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Welcome to History Buff, a blog for history lovers everywhere! History Buff brings news stories about archaeology from around the world together on one site. From finds in ancient Egypt to new discoveries in anthropology, History Buff wants to know. And feel free to stop by History Buff's ** Author Interviews** for Q&As with authors of historical fiction. Enjoy!

Michelle Moran
Historical fiction author

As an historical fiction writer I am fascinated by news stories featuring the past as it's unearthed and reimagined and brought to life. I spend a
large quantity of time searching for news in archaeology and history. Once in a great while a new archaeological discovery will act as an inspiration for what I'm currently writing. But most of the time the news stories I read are simply interesting tidbits of history. Unfortunately, I have disallowed comments because I travel so frequently that I can neither monitor nor respond to them. But I would still love to share the history that I find fascinating each day. So welcome! And feel free to visit my website at www.michellemoran.com.

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7.22.2008

First farmers cultivated an interest in green stone beads

access
GREEN REVOLUTION
Scientists found that green beads (like the ones shown) emerged in large numbers with agriculture some 11,000 years ago.National Academy of Sciences, PNAS

Fledgling farmers in the Middle East treasured ornamentation as much as irrigation. These ancient villagers traveled great distances to obtain green stone for making beads and pendants that held special meaning for them in a brave new agricultural world, a new study finds.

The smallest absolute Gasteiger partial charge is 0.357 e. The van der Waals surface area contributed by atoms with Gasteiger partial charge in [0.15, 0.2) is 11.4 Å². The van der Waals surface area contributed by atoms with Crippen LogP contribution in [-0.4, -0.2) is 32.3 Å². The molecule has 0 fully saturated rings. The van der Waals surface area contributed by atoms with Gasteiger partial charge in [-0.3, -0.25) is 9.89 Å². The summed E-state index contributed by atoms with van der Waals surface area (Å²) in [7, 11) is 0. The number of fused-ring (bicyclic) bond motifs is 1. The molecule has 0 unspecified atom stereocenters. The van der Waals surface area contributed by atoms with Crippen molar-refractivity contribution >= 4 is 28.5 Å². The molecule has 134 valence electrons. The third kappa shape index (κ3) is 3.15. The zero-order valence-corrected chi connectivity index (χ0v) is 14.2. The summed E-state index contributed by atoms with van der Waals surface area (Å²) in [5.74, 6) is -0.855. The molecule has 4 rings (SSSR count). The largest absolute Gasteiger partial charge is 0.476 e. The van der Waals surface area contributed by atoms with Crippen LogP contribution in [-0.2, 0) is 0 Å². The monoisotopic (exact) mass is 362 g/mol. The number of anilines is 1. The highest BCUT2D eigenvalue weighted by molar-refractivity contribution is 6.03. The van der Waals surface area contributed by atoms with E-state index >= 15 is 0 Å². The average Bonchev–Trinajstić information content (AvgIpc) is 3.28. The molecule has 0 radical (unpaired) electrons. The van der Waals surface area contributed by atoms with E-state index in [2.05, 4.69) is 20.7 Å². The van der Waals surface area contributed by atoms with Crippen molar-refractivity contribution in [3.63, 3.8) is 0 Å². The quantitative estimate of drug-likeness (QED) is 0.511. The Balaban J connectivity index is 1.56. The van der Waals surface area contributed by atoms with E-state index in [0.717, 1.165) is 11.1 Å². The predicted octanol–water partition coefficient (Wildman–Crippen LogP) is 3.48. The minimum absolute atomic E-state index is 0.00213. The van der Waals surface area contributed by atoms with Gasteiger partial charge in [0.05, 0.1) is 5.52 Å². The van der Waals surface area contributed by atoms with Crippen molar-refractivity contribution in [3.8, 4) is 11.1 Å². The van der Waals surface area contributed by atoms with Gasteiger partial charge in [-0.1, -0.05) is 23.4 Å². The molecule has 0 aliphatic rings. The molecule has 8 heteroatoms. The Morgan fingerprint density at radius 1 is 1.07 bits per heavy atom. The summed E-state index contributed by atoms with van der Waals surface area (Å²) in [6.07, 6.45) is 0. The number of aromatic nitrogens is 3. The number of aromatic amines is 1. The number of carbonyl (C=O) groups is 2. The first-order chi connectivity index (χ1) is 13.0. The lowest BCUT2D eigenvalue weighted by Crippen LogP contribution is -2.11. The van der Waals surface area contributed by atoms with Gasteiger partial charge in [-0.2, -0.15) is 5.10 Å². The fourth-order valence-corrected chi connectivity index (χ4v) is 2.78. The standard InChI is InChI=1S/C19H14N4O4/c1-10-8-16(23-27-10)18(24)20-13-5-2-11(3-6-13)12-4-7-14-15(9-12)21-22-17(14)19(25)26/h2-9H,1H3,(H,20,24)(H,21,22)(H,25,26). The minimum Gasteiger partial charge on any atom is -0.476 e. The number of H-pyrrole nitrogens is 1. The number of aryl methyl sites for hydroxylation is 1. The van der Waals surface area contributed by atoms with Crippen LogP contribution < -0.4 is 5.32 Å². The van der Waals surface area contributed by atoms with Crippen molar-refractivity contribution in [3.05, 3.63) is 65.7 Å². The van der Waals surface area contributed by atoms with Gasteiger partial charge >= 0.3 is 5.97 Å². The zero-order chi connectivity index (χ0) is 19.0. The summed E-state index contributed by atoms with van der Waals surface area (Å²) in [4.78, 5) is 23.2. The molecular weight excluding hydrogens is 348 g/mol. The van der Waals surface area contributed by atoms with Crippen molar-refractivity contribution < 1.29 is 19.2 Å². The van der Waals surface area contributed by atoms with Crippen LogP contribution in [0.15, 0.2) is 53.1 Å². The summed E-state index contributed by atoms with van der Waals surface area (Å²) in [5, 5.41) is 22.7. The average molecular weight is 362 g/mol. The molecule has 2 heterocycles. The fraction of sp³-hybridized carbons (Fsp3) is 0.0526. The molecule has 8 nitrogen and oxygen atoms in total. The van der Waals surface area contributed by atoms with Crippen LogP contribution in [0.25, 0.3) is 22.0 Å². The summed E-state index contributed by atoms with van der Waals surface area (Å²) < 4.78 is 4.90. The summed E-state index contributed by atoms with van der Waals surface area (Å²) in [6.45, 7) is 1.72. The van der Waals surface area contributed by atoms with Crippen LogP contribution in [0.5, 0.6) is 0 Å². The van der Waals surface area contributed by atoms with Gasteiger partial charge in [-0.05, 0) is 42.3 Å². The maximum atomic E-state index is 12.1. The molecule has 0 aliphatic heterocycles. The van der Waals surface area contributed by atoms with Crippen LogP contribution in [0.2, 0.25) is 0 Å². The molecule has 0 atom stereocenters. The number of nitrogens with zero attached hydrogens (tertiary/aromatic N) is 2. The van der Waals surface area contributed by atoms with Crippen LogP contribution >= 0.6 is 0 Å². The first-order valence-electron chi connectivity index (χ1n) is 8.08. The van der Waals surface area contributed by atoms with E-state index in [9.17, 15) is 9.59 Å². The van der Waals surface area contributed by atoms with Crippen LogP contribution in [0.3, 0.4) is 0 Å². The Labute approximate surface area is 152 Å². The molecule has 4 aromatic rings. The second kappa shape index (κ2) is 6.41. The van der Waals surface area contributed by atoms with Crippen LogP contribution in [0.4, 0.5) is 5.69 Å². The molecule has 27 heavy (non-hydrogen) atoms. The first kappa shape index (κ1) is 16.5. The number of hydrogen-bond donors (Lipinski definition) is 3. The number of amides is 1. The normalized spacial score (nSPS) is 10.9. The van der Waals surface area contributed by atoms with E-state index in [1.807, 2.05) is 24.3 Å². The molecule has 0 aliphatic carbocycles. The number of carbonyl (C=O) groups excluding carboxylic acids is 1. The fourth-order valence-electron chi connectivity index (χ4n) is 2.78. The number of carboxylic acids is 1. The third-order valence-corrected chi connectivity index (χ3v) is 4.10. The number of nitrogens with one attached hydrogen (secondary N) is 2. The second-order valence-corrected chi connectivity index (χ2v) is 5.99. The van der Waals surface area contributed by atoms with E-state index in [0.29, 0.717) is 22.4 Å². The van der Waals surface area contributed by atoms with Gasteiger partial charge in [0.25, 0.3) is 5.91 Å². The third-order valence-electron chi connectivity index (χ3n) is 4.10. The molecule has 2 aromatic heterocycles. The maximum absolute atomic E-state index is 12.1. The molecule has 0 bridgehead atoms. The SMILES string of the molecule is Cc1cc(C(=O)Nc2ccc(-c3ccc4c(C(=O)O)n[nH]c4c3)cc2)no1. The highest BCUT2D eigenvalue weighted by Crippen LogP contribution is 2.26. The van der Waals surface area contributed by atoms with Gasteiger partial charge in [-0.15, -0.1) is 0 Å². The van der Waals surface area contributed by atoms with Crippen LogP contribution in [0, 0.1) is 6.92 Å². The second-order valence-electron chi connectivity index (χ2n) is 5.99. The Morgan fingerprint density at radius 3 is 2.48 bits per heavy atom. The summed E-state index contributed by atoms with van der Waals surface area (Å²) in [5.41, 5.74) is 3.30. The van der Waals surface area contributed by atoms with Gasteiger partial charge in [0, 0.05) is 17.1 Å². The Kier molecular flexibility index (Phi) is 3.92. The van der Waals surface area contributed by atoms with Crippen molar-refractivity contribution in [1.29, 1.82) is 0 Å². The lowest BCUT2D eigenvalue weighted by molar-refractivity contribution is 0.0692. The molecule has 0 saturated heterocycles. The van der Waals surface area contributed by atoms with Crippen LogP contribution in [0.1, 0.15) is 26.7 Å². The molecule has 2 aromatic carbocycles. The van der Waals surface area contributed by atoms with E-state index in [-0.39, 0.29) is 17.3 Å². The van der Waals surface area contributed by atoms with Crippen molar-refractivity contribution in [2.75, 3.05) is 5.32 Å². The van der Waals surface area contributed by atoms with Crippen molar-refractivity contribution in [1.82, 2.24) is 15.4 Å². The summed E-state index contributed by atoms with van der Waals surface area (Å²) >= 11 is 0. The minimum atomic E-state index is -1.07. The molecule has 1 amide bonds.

Bead-making began by 110,000 years ago in what’s now Israel. But an emphasis on green beads emerged only about 11,000 years ago in concert with the agricultural revolution, say archaeologist Daniella Bar-Yosef Mayer of the University of Haifa in Israel and geologist Naomi Porat of the Geological Survey of Israel in Jerusalem.

“Because beads in white, red, yellow, brown and black colors had been used earlier, we suggest that the occurrence of green beads is directly related to the onset of agriculture,” Bar-Yosef Mayer says.

Green jewelry mimicked the color of young leaf blades, thus signifying a wish for successful crops and fertility, in her view. Green beads remain popular in agricultural groups today. Based on meanings attributed to these ornaments over the past few centuries, green beads originally served not only as fertility charms but as amulets to ward off the evil eye, the researchers propose online this week in the Proceedings of the National Academy of Sciences.

Read the rest on Sciencenews.org.